I did like the idea of the quilt memorializing mothers who died shortly after childbirth; they are right in that there needs to be follow up with new moms to make sure they're doing okay.  It's a breakdown in our culture that has led to the isolation that new moms end up in.  And I also agreed that it is a problem when that first birth is a c-section and that limits the number of children a woman can have.  I'm glad they pointed out that when you have 6 c-sections, your 6 kids need you and that 7th is dangerous!

Anyways... my loved despite born by c-sec baby is crying so I'm going to attend to her needs!

Thursday, November 1, 2012

I held Turkey a little longer tonight while she slept, and spent more time memorizing her features instead of watching Netflix.  And I allowed myself to be in awe that I have been so richly blessed, to have not just one beautiful baby girl, but two.  I had impressed upon me that I am not worthy of my children.  Not that I'm holding them up as perfect; after the breakfast Ladybug and I had, complete with a side of the rod of correction, it is obvious they are not perfect.  But they are blessings, troublesome though they may be, and I am not worthy of even troublesome blessings.

Friends of mine were blessed with a beautiful baby girl yesterday.  A baby that has been prayed and longed for.  And today, that blessing was taken away.  They are left with empty arms.  Yet again.  I don't know which was harder, the loss of a baby growing inside or the loss of a baby that had never been inside you but that you'd held in your arms.  I can't imagine either one.  And for one family to have to experience both...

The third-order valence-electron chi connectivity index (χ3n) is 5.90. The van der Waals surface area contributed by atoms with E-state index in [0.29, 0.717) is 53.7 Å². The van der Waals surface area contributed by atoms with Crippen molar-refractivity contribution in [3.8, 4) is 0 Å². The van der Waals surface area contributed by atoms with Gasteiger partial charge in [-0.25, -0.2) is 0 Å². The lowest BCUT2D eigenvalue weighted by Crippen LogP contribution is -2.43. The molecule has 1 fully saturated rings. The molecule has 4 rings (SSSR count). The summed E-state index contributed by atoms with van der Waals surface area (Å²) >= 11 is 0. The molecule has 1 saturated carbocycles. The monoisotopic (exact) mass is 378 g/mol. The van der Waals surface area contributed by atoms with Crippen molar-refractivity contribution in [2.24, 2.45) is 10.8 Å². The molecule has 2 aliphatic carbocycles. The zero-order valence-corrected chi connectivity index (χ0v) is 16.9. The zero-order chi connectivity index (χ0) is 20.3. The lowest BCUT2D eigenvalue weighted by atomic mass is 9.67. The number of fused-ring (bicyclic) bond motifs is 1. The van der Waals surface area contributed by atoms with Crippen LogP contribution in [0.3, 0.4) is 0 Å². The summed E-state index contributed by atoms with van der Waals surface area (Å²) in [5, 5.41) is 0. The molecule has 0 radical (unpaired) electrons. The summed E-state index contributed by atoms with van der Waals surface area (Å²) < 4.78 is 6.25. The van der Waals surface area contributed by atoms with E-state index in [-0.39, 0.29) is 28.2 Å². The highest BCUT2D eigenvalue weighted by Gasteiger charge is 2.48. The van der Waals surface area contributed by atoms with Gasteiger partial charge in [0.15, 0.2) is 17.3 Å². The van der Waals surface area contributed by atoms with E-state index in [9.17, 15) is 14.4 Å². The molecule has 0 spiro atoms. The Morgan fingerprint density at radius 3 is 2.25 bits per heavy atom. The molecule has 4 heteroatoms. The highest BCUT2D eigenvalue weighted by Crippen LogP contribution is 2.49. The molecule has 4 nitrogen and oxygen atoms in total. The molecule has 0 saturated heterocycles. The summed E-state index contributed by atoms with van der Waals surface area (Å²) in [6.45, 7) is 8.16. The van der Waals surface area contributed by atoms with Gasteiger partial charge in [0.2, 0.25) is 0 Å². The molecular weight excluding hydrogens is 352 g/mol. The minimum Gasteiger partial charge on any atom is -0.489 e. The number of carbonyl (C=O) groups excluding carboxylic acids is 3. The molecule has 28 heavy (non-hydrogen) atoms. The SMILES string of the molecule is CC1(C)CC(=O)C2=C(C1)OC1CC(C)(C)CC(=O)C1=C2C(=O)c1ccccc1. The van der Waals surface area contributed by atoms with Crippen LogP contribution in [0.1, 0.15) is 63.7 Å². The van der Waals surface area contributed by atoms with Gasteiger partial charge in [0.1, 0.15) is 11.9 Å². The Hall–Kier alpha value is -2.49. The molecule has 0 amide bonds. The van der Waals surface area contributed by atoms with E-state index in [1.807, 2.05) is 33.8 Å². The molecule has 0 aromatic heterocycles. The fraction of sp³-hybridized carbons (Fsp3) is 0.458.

I look around at my situation and ask, why?  We never had trouble with infertility; we joke about having the opposite problem!  We never even took a pregnancy test hoping for a (+) only to get a (-).  Financially, we're not well off.  Relationally, we weren't in the greatest of shape before we conceived Ladybug.  We don't even really have room for two babies; they'll eventually share a room but for now Turkey sleeps in the living room!  So why do we have two beautiful baby girls, and they have an empty nursery that is better than mine has ever been?  

I could never imagine giving up a child for adoption.  Carrying a child for months, feeling her move inside me, and then handing her over to someone else to raise?  I couldn't do it.  I don't understand how people do it.  But... I also question the wisdom of allowing a birth mother to change her mind for up to two weeks after the birth of her child.  I just had a child.  I just went through that roller coaster of hormones.  There is no way I'd make a life altering decision during the two weeks after giving birth.  It's all I could do to decide whether to lay Turkey down and let her scream or just give it up and let her sleep on my chest.  It's very probable that many birth mothers want to keep their children after giving birth.  It's hormones that kick in and make you want that baby more than anything.  But over the next few weeks and months, that's when you make the conscious decision to love that child.  It's when you get up for the fifth time of the night, or when you're exhausted and the baby just won't go to sleep, or when she's screamed for 3 hours straight, or when you just want to eat a meal without smelling farts.